The destruction of the Affordable Care Act came first on the GOP Majority’s to-do list and will have the most lasting impact. In early measurements of public approval this repeal is looking like a disaster. Congressional Republican leaders, Paul Ryan and Mitch McConnell, have already backtracked from their most staunch regressive views, dangling a replacement plan in front of disapproving voters. Donald Trump has openly said he wants insurance for everyone while also saying it will become better and cheaper. Look in any direction and it's apparent that the ACA is now more popular than ever, making some congressional republicans worry about losing their seats. But a sectional analysis of the ACA and Medicaid is the appropriate way to understand if certain parts do get repealed, then who will be most affected. Covered California is the state's private insurance market place. Through the loss of insurance subsidies and Medicaid transfers, the state of California could lose around 15 billion dollars in federal funding for healthcare. Medi-Cal, the state sponsored operator of Medicaid, would drastically shrink leaving those making just above the poverty line unable to purchase affordable coverage. Furthermore, repealing the 26 year old age restriction and any limitations on preexisting conditions would cause millions of young or previously sick Californians to pay drastically more for their coverage. With republicans proposing a measly tax deductible voucher system they will be putting a band-aid on an otherwise gushing wound. The costs from the current system are running a large deficit and without federal help healthcare in California will suffer greatly. Lawmakers who voted to repeal the ACA are seeing backlash across the nation. But, a lasting impact can be made if voters hold house republicans accountable for this repeal. Across the next four years fourteen house republicans will be up for reelection in California and a dent in that margin could sway republican leverage in the house.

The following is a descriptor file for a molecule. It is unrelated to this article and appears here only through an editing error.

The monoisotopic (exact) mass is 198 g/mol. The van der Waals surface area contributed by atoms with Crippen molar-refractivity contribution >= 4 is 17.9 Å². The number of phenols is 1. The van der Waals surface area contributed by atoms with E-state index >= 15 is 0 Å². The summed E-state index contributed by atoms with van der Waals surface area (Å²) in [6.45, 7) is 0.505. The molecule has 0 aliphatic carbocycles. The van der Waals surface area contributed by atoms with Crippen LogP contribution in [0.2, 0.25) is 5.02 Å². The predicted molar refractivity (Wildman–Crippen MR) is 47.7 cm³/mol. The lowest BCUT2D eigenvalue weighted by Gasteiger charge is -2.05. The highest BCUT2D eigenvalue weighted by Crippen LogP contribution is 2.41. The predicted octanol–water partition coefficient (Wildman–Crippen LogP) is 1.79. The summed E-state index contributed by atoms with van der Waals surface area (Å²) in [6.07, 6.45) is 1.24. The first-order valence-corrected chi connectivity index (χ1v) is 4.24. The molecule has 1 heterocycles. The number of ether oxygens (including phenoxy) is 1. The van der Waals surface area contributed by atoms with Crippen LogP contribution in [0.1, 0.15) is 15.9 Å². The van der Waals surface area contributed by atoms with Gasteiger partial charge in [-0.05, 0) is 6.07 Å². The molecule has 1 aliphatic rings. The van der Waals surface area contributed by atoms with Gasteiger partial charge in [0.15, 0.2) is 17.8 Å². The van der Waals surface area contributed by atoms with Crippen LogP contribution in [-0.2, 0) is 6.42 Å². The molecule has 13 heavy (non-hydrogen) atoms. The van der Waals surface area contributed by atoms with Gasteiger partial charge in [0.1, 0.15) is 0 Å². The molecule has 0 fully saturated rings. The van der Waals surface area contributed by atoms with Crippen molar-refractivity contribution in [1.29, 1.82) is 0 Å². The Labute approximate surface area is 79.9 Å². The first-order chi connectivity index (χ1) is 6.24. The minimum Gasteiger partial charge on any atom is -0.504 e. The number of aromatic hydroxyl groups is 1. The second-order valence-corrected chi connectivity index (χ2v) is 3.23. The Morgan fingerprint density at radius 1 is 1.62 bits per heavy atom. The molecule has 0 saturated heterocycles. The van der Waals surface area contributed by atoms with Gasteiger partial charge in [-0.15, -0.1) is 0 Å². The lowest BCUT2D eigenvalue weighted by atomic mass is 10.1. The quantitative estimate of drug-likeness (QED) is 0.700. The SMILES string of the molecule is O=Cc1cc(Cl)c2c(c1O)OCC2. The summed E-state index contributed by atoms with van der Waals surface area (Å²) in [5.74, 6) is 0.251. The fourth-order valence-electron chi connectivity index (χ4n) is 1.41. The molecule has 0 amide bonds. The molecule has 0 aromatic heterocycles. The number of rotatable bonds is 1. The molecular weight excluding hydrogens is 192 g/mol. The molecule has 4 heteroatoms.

In such little time California has quickly juxtaposed itself against an incredibly active executive branch that wishes to uproot the progress of the previous administration. With an incredibly strong, united California, the state can stand at the forefront of the resistance to Trump. Los Angeles and San Francisco held some of the largest women’s marches in the country, and that type of enthusiasm, native to Californians, represents the start of a long four year battle. Yet this administration is neither tough nor tested and has shown incredibly little knowledge when asked simple questions on policy or administration. As the caves get deeper and darker the loud progressive voice of California will continue to ring clear and represent a never changing ideal in the face of such a regressive administration.